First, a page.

By JT Ripton

It’s tough to thrive as a small business. You have to face the competition and an ever shifting economic landscape. Having the right technology and managing it well can contribute greatly to the success of your business. Don’t make any of the following mistakes.

1. Using Outdated Technology
In a list of top tech mistakes made by small business, says, “Retaining PCs longer than three or four years often results in repair and support costs that meet or exceed the price of new systems.” Yes, it seems like a hassle to replace your computers and you might miss that quirky little scratch on your keyboard from the time you accidentally dropped it, but keeping your system up to date will keep costs down and your business more efficient.

However, even while you bear in mind the value of staying up to date with your tech, don’t go overboard. Don’t invest in new computers or other technology without doing thorough research on the products, and don’t think you always need to have the latest model of everything.

2. Using Insufficient Security
You also want to avoid the mistake of letting your technology security become obsolete or expired (if only to get rid of that annoying message that pops up every day telling you that you need to renew your virus protection software). If a virus gets into your system, you’ll spend thousands of dollars and many hours trying to remedy the situation.

Security involves more than protecting against bugs, however. You must take steps to guard against hackers and thieves. Use strong passwords and encryption to protect sensitive information. If you take your business on the go, be cautious when using public Wi-Fi (click here to learn how to use public Wi-Fi safely).

Don’t let security stop at your computers. Also make sure that your mobile devices — and those of your employees — have protection against threats.

3. Using Inadequate Internet
Glaring at your computer screen and swearing under your breath won’t impel that webpage to load any faster. It’s tempting to save a little money by subscribing to an Internet service with slower speeds or one that doesn’t really have enough bandwidth to meet the needs of your business. However, a slow or unreliable connection will cost you in terms of efficiency. You have a lot to do, and a sluggish connection is only going to cause you frustration. Look into high-speed options. Verizon service is widely available and is able to meet the needs of small businesses.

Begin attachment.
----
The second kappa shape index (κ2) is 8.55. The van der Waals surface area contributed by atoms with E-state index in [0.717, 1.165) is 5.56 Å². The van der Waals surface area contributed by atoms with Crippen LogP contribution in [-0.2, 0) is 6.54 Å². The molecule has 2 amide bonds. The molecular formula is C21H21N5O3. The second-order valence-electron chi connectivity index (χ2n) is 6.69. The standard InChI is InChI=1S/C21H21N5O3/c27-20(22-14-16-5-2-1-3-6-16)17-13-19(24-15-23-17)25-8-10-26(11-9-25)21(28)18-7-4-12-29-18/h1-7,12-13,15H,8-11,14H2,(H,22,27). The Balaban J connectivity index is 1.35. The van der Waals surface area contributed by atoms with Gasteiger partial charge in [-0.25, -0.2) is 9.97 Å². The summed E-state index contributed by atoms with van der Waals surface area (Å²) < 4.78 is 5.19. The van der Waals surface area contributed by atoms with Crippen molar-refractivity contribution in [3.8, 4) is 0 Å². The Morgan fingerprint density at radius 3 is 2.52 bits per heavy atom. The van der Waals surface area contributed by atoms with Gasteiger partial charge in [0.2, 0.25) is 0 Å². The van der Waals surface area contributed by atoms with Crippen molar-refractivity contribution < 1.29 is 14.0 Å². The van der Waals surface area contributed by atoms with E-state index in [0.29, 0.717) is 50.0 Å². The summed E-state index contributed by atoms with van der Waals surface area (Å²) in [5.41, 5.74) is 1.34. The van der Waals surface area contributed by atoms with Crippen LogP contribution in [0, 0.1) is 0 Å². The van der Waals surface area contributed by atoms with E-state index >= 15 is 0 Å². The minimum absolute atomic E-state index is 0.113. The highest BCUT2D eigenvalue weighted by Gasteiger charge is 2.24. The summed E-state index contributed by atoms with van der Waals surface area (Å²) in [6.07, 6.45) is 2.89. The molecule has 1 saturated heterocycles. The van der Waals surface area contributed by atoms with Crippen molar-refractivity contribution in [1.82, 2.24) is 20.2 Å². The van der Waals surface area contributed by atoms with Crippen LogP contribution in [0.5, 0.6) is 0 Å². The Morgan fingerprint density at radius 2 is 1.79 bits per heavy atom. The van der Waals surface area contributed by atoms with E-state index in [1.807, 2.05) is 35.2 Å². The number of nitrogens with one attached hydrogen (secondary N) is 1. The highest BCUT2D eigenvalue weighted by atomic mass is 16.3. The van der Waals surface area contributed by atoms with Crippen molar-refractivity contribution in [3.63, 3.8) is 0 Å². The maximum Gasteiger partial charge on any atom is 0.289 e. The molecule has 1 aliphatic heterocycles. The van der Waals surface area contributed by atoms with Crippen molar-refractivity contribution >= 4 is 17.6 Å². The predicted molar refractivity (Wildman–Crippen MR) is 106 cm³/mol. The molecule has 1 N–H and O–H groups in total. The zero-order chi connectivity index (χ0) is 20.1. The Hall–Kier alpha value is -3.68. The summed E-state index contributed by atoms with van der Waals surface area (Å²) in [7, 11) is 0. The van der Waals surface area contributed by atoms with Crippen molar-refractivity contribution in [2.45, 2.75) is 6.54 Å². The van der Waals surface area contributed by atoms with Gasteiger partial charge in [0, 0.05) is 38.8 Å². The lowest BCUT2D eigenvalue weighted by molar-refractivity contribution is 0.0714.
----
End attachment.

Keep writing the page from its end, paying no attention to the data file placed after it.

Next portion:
4. Not Backing Up Data
All it takes is one bug and one incident to unravel thousands of hours of work. Fortunately, if you haven’t been backing up your business’s data like you should, this is an easy fix. Subscribe to an automated backup program that regularly backs up all your important files. Keep in mind, too, that while storing information in the cloud does give you a kind of safety net, human error on the part of cloud services could still end up costing you data.

5. Failing at Social Media
Another one of the common mistakes made by businesses — whether small or large — is a failure to use social media in a way that boosts business. Do you have a social media marketing strategy in place? If so, kudos. If not, slap yourself on the wrist and hop to it. A good social media marketing strategy helps you connect with potential customers in a way that traditional advertising never could. It gives valuable content to your audience and gives your business greater visibility.

Of course, even if you use social media to promote your business, you still might use it in the wrong way. If you say one thing that your audience takes as offensive, you’ll spend a lot of effort trying to make amends. Be aware of what is on the minds of your audience and don’t make light of serious issues in the news.

Without a doubt, your business needs technology to succeed, but are you using the right technology and in the right way? Avoiding the above mistakes can give your business an edge and help you stay competitive.

JT Ripton is a freelance writer out of Tampa, who focuses on topics relating to business and technology. Follow him at @JTRipton.

Image via Flickr by Hanan Cohen